Driving through the desert from Marrakesh to Essaouira, we crossed through a barren landscape. As we got closer to the coast, the landscape became spotted with trees. The land was still barren enough that a young boy standing on the side road didn’t have to move to capture our attention. His hair was bleached from the sun and his skin a deep brown. He looked about six or seven years old. He stood patiently and made no gestures. A large smile took hold of his face when he saw us pull over. He ran up to our car, holding a reused plastic water bottle filled with amber oil with both his hands. A bit of plastic bag was tied around the bottle opening to keep the contents from spillilng. For 25 dirhams we bought a full bottle of pure argan oil. The boy tramped off, excited and relieved, to wherever home was hiding.
About argan oil
You may know that bessara is a fava bean soup eaten in Morocco, particularly in the north. And, you may notice that is a picture of orange lentils on the right, not fava beans. But, bear with me.
Fake Bessara Recipe
If there is one food that is associated with Morocco, it is couscous. I’ve seen couscous salads marketed in grocery stores as “Moroccan couscous salad.” However, my family only eats couscous prepared in one way: Seven Vegetable Couscous. Its a great Sunday meal or on any day when you want to gather family and friends around the table.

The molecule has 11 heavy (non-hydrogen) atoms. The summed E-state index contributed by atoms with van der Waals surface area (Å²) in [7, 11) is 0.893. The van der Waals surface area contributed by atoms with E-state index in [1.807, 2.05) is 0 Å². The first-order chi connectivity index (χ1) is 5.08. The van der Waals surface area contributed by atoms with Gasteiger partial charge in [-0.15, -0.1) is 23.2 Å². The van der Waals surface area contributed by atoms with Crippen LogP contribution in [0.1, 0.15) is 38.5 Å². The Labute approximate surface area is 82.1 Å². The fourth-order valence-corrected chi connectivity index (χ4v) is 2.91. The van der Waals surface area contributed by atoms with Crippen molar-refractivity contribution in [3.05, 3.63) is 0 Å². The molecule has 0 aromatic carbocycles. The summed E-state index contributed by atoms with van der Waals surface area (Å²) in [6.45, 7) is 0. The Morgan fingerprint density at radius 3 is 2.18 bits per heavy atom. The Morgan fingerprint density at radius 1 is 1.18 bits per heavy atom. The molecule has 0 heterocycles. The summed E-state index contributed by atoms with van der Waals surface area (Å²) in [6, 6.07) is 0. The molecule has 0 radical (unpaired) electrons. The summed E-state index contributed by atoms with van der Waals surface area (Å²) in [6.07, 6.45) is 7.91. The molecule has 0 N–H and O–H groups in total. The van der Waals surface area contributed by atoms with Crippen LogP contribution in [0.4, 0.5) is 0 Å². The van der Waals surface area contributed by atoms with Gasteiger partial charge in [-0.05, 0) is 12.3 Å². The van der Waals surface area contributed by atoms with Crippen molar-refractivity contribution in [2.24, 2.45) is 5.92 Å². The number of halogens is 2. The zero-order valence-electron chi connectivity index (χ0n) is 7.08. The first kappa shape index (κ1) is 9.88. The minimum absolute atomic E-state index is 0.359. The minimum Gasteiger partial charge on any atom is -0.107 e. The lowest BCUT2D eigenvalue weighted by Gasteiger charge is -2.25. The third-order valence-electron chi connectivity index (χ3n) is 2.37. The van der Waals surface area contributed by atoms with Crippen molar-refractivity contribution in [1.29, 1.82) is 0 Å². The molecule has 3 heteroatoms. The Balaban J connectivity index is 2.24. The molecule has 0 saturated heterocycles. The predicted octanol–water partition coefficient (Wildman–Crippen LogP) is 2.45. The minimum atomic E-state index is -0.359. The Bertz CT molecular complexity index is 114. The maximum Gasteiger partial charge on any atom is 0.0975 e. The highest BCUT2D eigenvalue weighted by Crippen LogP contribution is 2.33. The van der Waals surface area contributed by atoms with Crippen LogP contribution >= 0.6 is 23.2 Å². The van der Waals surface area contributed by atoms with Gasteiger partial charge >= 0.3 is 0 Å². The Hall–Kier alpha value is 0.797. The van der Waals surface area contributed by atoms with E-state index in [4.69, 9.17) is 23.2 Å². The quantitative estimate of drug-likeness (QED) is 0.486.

Recipe for Seven Vegetable Couscous
My first pot-luck in Morocco, I decided to contribute chocolate chip cookies. I struggled to convert fahrenheit to celsius (note to bakers: 350F = ~177C), beat a chocolate bar into chips, and explain, using the little French I knew, the difference between baking powder and baking soda. My cookies came out flat, but well-praised. I yearned for the grace of Aisha’s chicken tagine. She arrived carrying it, prepared in advance by her maid, in a pressure cooker. A few moments reheating on the stove, and it was perfect. Recipe for Chicken Tagine.